I spent last couple of nights reading the whole bunch of documents submitted by board-ready candidates. Sifting through pages and pages (and pages) of material made me very aware that there is obviously not enough guidance on what to put in and how to structure the required documents.

Competencies document
Please don’t bother explaining what leadership (or tactics or strategy) is. Trust me, everyone who will read the document understands what it is, why it is important and what the pitfalls are. Also, don’t explain what your role or job description required from you in the given competency – it will not show that you actually do have it – it will just show that the organization you work for would *like* you to have it. To round-up the picture, please don’t write about what you know regarding the competencies and what you can/could do – this is not what a reviewer will look for.

Think of the competencies document as an extension of your CV – describing specific facts or actions regarding each required competency. So, instead of talking how mentoring is important part of leadership that you practice, give several cases of mentoring: when did you mentor whom? How did you do it? What were the results?

Technology depth
In case you missed it, we are asking for an expertise in a technology, not a product! Active directory or Exchange is not a viable competency for an infrastructure candidate. Identity, Directories or Messaging – name something that spans more than one product. And don’t name more than two of them – trust me, you’ll get hammered on each of the technologies you claim. You have to be able to explain different vendors in your selected technology space, compare their implementations and architectures, explain the future, limitations, alternatives and core strengths. Select carefully and get ready – the ride through the depth of selected technology is very thorough and often quite rough.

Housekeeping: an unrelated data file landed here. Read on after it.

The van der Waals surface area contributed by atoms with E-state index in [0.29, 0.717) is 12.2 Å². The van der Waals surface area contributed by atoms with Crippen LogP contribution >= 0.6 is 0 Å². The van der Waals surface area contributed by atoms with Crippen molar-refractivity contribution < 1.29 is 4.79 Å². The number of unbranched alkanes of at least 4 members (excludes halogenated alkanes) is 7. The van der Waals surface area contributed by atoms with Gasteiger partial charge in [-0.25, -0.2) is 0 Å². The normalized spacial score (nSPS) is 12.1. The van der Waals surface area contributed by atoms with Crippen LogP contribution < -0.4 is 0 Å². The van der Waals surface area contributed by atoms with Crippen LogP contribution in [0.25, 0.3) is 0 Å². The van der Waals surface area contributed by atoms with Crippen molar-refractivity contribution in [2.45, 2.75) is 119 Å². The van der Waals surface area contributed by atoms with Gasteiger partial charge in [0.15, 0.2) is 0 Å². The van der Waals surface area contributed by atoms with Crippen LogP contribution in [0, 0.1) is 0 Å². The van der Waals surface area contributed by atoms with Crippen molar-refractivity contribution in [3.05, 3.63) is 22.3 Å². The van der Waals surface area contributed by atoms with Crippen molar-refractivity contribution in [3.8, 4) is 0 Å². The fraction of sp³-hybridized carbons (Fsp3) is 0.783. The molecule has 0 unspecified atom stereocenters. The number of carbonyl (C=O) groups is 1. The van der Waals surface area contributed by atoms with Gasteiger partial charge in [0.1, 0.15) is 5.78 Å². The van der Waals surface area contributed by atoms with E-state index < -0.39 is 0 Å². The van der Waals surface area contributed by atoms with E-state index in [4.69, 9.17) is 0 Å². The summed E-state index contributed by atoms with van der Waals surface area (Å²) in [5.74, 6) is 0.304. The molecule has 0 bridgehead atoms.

Case study document
Think hard when you are selecting your case study - you must be able to defend the case end-to-end, even if you were personally involved only in one portion of the project. It is irrelevant if you didn’t participate in the requirements-gathering phase or if somebody else is doing the operations and maintenance of the presented solution. You must understand the lifecycle of your case – it is *your* case after all! You must prove your leadership, strategy, tactics, organizational dynamics, communications and technology expertise on the submitted case. If your case covers just portions of that, be prepared to be investigated on the missing pieces.

It is all in the preparation – some review boards can be as easy as spring breeze while others are rough drag through the quarry.